Conserving Energy

Phillip Barnett —  August 15, 2010

Los Angeles Lakers' Kobe Bryant (C) greets his teammates Pau Gasol (16), Jordan Farmar (1), and Sasha Vujacic(18) as they made their way to the bench during Game 6 of the 2010 NBA Finals basketball series in Los Angeles, California, June 15, 2010 .   REUTERS/Mike Blake (UNITED STATES - Tags: SPORT BASKETBALL)

With the recent signings of Derrick Caracter and Devin Ebanks, the Lakers roster should be officially set. As we know, the Lakers are going into next season as the two-time defending champions. Their goal will be, as it always is, to bring home the Larry O’ Brien Trophy, but during the course of the season, the Lakers will set a series of miniature goals to help them reach the ultimate goal. One of those miniature goals will be to reduce the minutes of the Lakers’ starters. Kobe Bryant will be entering his 15th season as a Laker, Andrew Bynum has been injury prone, Derek Fisher is receiving AARP magazines in the mail and Ron Artest was one of the most beat up Lakers at the end of last season. Only Pau Gasol is heading into the three-peat season looking like he can take on as many or more minutes than last year as he will be taking his first summer away from international play in quite some time – but even with a set of fresher legs, it would be nice if the Lakers can win games with Gasol playing fewer minutes. If the Lakers can reduce the minutes of the starting unit, it not only keeps them fresh for the post-season, but it also means that the Lakers reserves are getting more meaningful minutes during the regular season. Considering the learning curve of the triangle offense and the fact that there are five new additions to the Lakers roster, more minutes for those guys will do wonders come the playoffs.

So how does Phil Jackson slash minutes from the starting unit? Mitch Kupchak has already given Jackson a head start with improving on a roster that just won its second straight NBA title. Up top, the Lakers feature Fish, Steve Blake and Shannon Brown. On the wings the Lakers can play any combination of Kobe Bryant, Ron Artest, Matt Barnes, Shannon Brown, Sasha Vujacic and Luke Walton. Up front, they have Pau Gasol, Andrew Bynum, Lamar Odom and newly acquired Theo Ratliff. Phil is just going to have to work out a steady rotation that allows a more equal distribution of minutes.

To start games, the Lakers will throw out a Fisher-Bryant-Artest-Gasol-Bynum lineup. A trend that we’ve seen from Phil Jackson is him letting Kobe and Pau play 10-12 minutes in the first quarter while giving Bynum and Fisher early breathers. What this has done in the past is forced the Lakers to play without both Kobe and Pau to start second quarters. More often than not, the Lakers would have the lead with Kobe/Pau on the floor only to watch that lead get chipped away. Kobe and/or would have to come back into the game much earlier than Phil would have liked, adding to their respective minutes logged.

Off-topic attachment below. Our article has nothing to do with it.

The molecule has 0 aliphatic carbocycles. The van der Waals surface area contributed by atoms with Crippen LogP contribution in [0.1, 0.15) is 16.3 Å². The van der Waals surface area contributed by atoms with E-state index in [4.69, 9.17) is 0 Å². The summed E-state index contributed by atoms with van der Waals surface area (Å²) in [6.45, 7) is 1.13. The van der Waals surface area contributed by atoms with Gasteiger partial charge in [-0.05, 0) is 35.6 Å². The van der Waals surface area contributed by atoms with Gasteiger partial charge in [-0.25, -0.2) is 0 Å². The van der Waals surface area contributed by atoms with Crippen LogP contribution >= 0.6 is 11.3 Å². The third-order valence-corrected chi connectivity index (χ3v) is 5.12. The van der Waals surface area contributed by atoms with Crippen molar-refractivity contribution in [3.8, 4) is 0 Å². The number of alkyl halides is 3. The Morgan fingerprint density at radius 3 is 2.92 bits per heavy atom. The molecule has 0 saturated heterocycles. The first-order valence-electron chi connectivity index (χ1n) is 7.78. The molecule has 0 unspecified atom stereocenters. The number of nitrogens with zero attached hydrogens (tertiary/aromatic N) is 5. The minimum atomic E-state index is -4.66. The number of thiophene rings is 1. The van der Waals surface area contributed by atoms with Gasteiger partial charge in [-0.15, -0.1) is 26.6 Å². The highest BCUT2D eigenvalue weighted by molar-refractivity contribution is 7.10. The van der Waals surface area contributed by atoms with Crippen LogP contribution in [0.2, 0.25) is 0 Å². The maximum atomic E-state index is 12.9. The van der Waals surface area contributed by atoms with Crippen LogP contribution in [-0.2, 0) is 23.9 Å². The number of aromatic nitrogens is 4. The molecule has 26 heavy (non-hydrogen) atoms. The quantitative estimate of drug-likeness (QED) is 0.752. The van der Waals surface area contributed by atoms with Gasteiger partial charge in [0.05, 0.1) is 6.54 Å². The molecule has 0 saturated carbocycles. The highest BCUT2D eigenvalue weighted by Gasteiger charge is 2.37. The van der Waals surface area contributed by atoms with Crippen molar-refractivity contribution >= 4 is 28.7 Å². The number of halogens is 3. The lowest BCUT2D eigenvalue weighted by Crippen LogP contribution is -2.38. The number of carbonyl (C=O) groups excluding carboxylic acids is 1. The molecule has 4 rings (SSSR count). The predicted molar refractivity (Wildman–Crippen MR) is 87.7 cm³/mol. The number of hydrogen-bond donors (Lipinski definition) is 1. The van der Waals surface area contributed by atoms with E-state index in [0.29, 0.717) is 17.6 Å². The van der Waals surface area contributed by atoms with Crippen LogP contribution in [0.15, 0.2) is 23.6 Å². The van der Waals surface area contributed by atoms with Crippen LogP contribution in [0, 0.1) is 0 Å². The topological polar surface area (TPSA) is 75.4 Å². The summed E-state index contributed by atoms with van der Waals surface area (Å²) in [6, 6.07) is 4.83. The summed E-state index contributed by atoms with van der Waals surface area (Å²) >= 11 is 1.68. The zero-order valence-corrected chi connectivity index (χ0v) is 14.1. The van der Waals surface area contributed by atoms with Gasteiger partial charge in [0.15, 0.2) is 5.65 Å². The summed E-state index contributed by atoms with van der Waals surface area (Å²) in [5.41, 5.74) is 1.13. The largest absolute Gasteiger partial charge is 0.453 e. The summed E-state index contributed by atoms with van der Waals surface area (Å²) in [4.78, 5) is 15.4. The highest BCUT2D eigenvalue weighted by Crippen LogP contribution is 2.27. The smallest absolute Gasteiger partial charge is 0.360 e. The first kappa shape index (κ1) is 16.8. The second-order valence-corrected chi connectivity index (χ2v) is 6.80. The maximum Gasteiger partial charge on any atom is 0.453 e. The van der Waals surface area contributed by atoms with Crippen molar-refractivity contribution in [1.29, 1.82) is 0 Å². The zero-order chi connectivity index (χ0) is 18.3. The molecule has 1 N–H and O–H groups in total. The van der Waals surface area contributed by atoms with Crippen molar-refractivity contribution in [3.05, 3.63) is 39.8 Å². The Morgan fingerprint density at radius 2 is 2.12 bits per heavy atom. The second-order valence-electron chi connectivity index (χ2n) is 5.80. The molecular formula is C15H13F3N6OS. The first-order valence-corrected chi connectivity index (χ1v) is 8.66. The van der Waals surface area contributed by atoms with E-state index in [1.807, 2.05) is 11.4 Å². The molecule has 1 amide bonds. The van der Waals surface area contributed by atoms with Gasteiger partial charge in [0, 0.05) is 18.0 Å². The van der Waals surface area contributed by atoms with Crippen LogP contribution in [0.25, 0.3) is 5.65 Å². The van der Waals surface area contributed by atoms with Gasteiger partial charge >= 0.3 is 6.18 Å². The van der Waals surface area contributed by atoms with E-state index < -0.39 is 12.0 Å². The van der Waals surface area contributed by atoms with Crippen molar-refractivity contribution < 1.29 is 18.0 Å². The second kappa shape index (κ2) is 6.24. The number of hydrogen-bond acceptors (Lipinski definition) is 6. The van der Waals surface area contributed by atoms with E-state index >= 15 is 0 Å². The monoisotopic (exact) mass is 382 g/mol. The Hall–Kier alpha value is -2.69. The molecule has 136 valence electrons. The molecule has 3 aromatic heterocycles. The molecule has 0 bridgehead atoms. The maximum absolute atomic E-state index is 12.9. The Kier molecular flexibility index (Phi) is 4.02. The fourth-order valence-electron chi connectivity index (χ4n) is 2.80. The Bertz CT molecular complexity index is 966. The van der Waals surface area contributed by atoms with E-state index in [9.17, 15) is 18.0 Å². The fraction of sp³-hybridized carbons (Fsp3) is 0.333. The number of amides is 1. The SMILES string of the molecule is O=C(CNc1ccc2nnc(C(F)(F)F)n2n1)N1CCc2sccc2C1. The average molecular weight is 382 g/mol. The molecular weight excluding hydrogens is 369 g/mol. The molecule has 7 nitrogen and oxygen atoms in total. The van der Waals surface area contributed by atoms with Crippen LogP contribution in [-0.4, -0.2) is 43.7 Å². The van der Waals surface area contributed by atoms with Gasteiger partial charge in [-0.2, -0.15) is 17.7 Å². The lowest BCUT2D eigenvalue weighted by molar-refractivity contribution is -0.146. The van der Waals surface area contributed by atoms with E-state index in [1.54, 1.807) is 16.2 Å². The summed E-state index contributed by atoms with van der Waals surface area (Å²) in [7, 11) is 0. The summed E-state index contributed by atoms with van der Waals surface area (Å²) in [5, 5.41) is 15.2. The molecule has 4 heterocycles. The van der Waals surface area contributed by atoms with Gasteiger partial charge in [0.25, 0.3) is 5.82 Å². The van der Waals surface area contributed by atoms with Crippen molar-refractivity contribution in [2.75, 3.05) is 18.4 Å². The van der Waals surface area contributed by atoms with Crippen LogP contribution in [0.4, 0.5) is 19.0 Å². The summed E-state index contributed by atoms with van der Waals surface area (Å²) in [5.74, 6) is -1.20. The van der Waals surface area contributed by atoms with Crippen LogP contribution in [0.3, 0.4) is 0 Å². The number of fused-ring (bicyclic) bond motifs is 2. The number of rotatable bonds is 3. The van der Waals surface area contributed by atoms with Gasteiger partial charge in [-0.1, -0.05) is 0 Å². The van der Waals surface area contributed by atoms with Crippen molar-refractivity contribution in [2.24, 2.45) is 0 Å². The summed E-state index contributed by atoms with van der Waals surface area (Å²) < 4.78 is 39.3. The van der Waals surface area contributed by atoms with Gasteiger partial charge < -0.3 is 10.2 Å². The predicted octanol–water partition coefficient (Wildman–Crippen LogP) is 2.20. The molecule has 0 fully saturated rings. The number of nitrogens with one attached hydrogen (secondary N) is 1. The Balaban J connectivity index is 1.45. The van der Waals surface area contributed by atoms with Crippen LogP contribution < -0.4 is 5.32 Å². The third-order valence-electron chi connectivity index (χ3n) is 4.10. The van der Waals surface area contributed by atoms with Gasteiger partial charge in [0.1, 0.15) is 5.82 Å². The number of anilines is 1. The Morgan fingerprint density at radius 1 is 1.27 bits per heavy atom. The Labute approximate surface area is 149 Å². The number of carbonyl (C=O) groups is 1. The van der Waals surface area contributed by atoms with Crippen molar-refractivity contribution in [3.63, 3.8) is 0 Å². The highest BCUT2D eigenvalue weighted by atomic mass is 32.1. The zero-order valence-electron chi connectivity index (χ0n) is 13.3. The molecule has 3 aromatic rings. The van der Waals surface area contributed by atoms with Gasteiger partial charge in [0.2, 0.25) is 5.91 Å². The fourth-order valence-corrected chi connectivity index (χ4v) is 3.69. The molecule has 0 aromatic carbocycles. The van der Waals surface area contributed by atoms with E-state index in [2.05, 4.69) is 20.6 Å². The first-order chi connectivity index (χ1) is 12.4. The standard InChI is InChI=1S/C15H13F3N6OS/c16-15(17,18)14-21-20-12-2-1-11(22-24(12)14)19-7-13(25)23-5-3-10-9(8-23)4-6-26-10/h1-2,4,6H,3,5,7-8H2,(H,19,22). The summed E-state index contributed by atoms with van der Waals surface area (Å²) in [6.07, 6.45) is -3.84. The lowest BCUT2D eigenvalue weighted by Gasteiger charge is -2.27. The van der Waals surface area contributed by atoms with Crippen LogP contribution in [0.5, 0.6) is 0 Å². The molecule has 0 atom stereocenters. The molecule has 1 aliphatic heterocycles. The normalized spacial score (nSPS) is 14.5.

To combat this problem, Phil can move Kobe to the bench with Fisher and Bynum, bringing in Blake, LO and Barnes. Now, to end the first quarter, we’re looking at a lineup that features a Blake-Barnes-Artest-Odom-Gasol lineup. They may lose a bit of scoring with this lineup, but they really don’t lose anything defensively. Then, to start the second quarter, Jackson can keep Barnes and Odom on the floor, bring in Shannon Brown and bring back any two the starting trio (Fisher, Kobe, Bynum) that left earlier, giving Jackson a Fisher-Kobe/Brown-Barnes-Odom-Bynum lineup to start the second. This keeps either Kobe or Gasol on the floor for the majority of, if not all of the first half. Gasol will be able to take his breather for the first six minutes of the second quarter, and come back in to close out the half strong.

It would be ideal to have Shannon Brown starting the second instead of Kobe, and have Kobe come in for Barnes a few minutes into the quarter. This will have Fisher playing 12-15 first half minutes, Kobe playing 15-18, Artest playing 15-18, Gasol 15-18 and Bynum playing 12-15. Of course, these things never work out exactly as planned, but this lays a blueprint for how the Lakers can attack this issue. Keeping these guys under 20 minutes not only addresses their collective MPG problems, but it also allows the starting unit to have fresher legs to close out fourth quarters or better – open up the second half strong enough that the reserves get to close out games. I know that it’s extremely early, and roles haven’t been defined yet, but it’s never too early to talk about ways to win and keep players healthy. Do you guys have any ideas on how the Lakers can reduce minutes? Share them in the comments.

Phillip Barnett